¶7 The bond on which plaintiff predicates her cause of action against the executors was executed by Muskogee Yellow Cab Company, a corporation, by G. Lange, president, as principal and by G. Lange as surety and was approved on the 28th day of May, 1945, by Kelly Brown as city attorney of Muskogee and R. T. Price as city manager. The promissory provision of the bond reads:

"That we, Muskogee Yellow Cab Company, a corporation as Principal, and G. Lange, as Surety, are held and firmly bound unto the City of Muskogee, Oklahoma, a municipal corporation, in the penal sum of Five Thousand ($5,000.00) Dollars, to be paid to said City of Muskogee, Oklahoma, through its duly authorized City Treasurer and his successors in office, for which payment well and truly to be made we bind ourselves, our heirs, executors, administrators and assigns, jointly and severally, firmly by these presents."

¶8 The condition of this promissory obligation is based upon the provisions of Ordinance No. 1488 entitled 'An Ordinance Regulating the Operation of Taxicabs,' and Ordinance No. 1538 amending Sections 3, 7, 13 and 14 of said Ordinance No. 1488 and it is stated in the bond that said ordinances are in full force and effect. It is then provided that if the said principal and surety herein 'shall in all things fully and completely comply with all of the requirements and provisions of said Ordinance No. 1488, as amended by Ordinance No. 1538 and shall indemnify all persons * * * in accordance with the terms and conditions of said Ordinance No. 1488, as amended by Ordinance No. 1538, and shall fully pay, satisfy and discharge the claim or claims and judgments of any and all persons, firms, partnerships or corporations, as required by the terms, provisions and conditions of said ordinances, and each of them, then and in that event the Principal and Surety herein shall be fully released and discharged from any and all liability hereunder; * * *'. It is then provided that all persons whether individuals, firms, partnerships or corporations shall have the full right and authority to sue the principal and surety in the same or separate actions in any court within the State of Oklahoma having jurisdiction 'all in accordance with the terms, provisions and conditions of said ordinances hereinabove referred to, * * *.' It is then provided that any person, firm, partnership or corporation 'authorized by said Ordinances or either of them,' may, 'by virtue of the terms and conditions of said ordinances or either of them,' within the period of limitation fixed by the laws of the State, recover from the principal and surety 'and against the mortgaged property given as security for this bond, or against such other security as may hereafter be substituted for the original security given on this bond, all in accordance with the terms, provisions and conditions of said Ordinances or either of them.' It is then provided that 'the property now pledged or hereafter pledged as security for this bond in accordance with the terms and conditions of said Ordinances or either of them, at all times shall be subject to and available for the satisfaction of claims, demands and judgments of any and all persons whomsoever, * * * in accordance with the terms, conditions and provisions of said ordinances, or either of them.' It is stipulated by the principal and surety that the bond 'is given for the purpose of effectively complying with the terms and conditions of said ordinances and each of them, and that this Bond at all times and places shall be construed and enforced together with the mortgaged security given herewith, for the purpose of enforcing the terms, conditions and provisions of said ordinances and each of them.'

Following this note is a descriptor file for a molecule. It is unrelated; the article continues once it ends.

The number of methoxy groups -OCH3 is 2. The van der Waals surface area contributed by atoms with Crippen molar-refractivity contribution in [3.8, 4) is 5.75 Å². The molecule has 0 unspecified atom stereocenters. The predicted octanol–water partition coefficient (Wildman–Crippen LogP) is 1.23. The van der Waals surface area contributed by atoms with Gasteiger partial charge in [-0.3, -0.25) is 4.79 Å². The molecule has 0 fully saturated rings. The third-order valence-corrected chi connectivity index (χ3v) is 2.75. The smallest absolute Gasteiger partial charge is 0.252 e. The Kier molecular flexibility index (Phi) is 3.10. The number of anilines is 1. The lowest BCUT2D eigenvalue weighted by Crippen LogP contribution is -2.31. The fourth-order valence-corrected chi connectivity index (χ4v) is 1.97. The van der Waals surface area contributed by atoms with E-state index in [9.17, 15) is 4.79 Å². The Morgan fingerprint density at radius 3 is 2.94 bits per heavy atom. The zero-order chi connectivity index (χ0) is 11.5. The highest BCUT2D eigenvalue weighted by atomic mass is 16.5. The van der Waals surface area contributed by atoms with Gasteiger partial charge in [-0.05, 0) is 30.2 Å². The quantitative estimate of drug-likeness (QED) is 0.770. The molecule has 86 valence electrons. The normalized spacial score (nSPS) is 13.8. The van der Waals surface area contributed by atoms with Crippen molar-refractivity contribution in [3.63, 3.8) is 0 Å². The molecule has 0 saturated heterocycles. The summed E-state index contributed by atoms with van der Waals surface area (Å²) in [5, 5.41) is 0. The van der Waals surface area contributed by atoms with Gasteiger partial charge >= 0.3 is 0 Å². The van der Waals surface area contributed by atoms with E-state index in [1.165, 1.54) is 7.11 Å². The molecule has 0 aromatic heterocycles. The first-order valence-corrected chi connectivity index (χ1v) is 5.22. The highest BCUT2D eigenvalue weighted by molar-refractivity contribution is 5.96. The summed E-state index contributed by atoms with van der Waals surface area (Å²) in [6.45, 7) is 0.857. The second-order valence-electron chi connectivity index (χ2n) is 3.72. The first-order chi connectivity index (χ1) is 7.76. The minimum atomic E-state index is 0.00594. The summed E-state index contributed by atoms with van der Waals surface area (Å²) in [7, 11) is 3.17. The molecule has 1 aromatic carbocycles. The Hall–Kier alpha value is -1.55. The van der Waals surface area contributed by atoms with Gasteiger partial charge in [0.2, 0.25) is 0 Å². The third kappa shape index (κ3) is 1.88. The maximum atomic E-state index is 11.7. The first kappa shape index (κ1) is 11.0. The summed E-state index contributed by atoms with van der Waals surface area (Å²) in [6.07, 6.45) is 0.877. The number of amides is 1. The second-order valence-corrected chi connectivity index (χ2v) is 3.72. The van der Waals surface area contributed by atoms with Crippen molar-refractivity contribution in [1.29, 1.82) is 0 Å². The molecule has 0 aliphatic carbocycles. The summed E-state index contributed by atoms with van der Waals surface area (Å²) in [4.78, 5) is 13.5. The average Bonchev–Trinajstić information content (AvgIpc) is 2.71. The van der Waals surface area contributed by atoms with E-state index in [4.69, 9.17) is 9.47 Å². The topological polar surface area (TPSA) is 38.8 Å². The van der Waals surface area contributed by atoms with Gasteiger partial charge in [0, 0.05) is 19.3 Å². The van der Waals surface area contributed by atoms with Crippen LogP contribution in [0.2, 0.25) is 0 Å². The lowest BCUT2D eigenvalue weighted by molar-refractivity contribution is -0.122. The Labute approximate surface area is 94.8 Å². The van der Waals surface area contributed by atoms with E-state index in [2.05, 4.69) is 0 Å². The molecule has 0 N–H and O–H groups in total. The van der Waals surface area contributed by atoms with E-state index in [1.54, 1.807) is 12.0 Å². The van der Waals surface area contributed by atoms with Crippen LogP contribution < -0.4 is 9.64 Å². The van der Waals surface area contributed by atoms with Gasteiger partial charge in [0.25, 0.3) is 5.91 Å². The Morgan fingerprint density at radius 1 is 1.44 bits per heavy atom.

¶9 It is thus obvious that every condition in the bond subsequent to the promissory obligation is dependent upon the terms, conditions and provisions of said ordinances Nos. 1488 and 1538. Thus it is apparent that before the extent of liability under the bond and the manner in which that liability shall be enforced the bond and the two ordinances must be considered and construed together as one instrument, thus making allegation and proof of said ordinances an essential part of plaintiff's cause of action on the bond. 15 O.S. 1941 § 158.